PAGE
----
In September 1932 Hermann Ahrens joined Mercedes-Benz from Horch to head the Sonderwagen (special vehicles) section, designing and building limited production coachwork for the top Mercedes-Benz models. Ahrens would design and oversee construction of all limited-production Mercedes-Benz coachwork for nearly 40 years, including the great sports roadsters and coupes on the eight-cylinder supercharged chassis. It is his artistry that created the magnificent sweeping partially-skirted fenders, integrated running boards and deftly-shaped passenger compartments and doors that so effectively complemented the imposing long hoods and exterior exhaust pipes of the supercharged 500 K and 540 K.
Mercedes-Benz produced almost all the coachwork for even the most expensive and luxurious of its automobiles. According to the research of Jan Melin, just 89 of the 928 380, 500 K and 540 K chassis built were supplied to outside coachbuilders. That is just 9.6%, a tiny portion of the total production and largely unprecedented among luxury automobile manufacturers in the Thirties.
The combination of superb engineering, high quality materials, meticulous quality control and inspired design of the supercharged eight-cylinder Mercedes-Benzes with the limited-production coachwork of Sindelfingen brought into existence some of the finest and most respected automobiles of all time.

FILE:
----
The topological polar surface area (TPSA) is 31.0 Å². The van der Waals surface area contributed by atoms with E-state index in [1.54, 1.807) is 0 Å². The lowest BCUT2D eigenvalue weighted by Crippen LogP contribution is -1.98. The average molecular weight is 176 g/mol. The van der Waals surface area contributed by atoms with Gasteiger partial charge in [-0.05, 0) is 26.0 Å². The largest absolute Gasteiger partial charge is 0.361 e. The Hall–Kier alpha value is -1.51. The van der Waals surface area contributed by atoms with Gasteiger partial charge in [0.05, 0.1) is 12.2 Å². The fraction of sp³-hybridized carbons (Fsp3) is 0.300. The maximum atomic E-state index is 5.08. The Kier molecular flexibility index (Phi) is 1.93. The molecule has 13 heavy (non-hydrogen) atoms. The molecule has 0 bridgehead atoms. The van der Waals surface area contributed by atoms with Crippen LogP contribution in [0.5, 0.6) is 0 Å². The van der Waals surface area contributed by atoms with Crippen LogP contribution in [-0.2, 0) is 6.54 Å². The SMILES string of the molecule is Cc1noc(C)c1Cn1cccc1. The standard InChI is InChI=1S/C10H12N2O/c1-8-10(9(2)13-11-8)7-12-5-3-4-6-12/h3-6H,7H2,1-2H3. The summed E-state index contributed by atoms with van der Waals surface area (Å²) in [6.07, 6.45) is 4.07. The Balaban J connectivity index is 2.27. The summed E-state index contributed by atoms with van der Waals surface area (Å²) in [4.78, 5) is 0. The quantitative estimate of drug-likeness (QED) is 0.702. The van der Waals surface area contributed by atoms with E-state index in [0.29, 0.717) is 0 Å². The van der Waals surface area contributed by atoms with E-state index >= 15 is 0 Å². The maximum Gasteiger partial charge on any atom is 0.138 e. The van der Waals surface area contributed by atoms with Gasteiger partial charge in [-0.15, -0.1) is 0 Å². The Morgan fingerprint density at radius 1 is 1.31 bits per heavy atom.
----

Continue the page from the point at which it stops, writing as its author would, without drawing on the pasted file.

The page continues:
Enthusiast magazines of the time were unremitting in their praise. One described the 500 K with these words: “[T]his is a master car for the very few. The sheer insolence of its great power affords an experience on its own. The design and construction throughout are typically thorough and well-executed.” Of the 540 K another said: “As a piece of engineering, it stands unsurpassed. It is amongst the most luxurious, as well as the fastest, touring cars in the world.”
With so few of the 540 Ks bodied as coupes, the selection of this car to represent Mercedes-Benz at the important Paris Auto Salon in October 1936 was unusual. Yet, upon consideration, it is completely appropriate and even sensible. Indeed, according to the Mercedes-Benz archives’ delivery papers and internal documents, the car is referred to as a “Spezial Coupe.”
Paris was then the center of art, design, literature, style and society in Europe. The aerodynamic revolution in automobile design was then at its inception and was practiced eloquently by French coachbuilders, whose combination of Machine Design principles, Art Deco embellishment and aerodynamic refinement was the center of attention. The 1936 Paris Auto Show brought some of the most imaginative designs, like Marcel Letourneur’s Aerosport coupe on the Delage D8 120 chassis and Jean Bugatti’s Type 57 Atalante, to the public’s eye. This Mercedes-Benz 540 K Coupe was more than competitive with the French salon’s best.
Prior Mercedes-Benz coupes had included one for the Mercedes-Benz “Silver Arrows” team driver Rudi Caracciola, an eminently practical automobile for a driver who needed to criss-cross Europe in all weather conditions to race the W 25 model GP car. In 1934 Wilhelm Haspel had suggested the Autobahn-Kurier, a fastback five-window design with teardrop fenders of which two were built on each of the 500 K and 540 K chassis. Hermann Ahrens’ Sonderwagen facility completed the first Autobahn-Kurier in only ten weeks in order to make its auto show debut, an example of the shop’s ability to create a completely new and dramatically different design on an abbreviated schedule.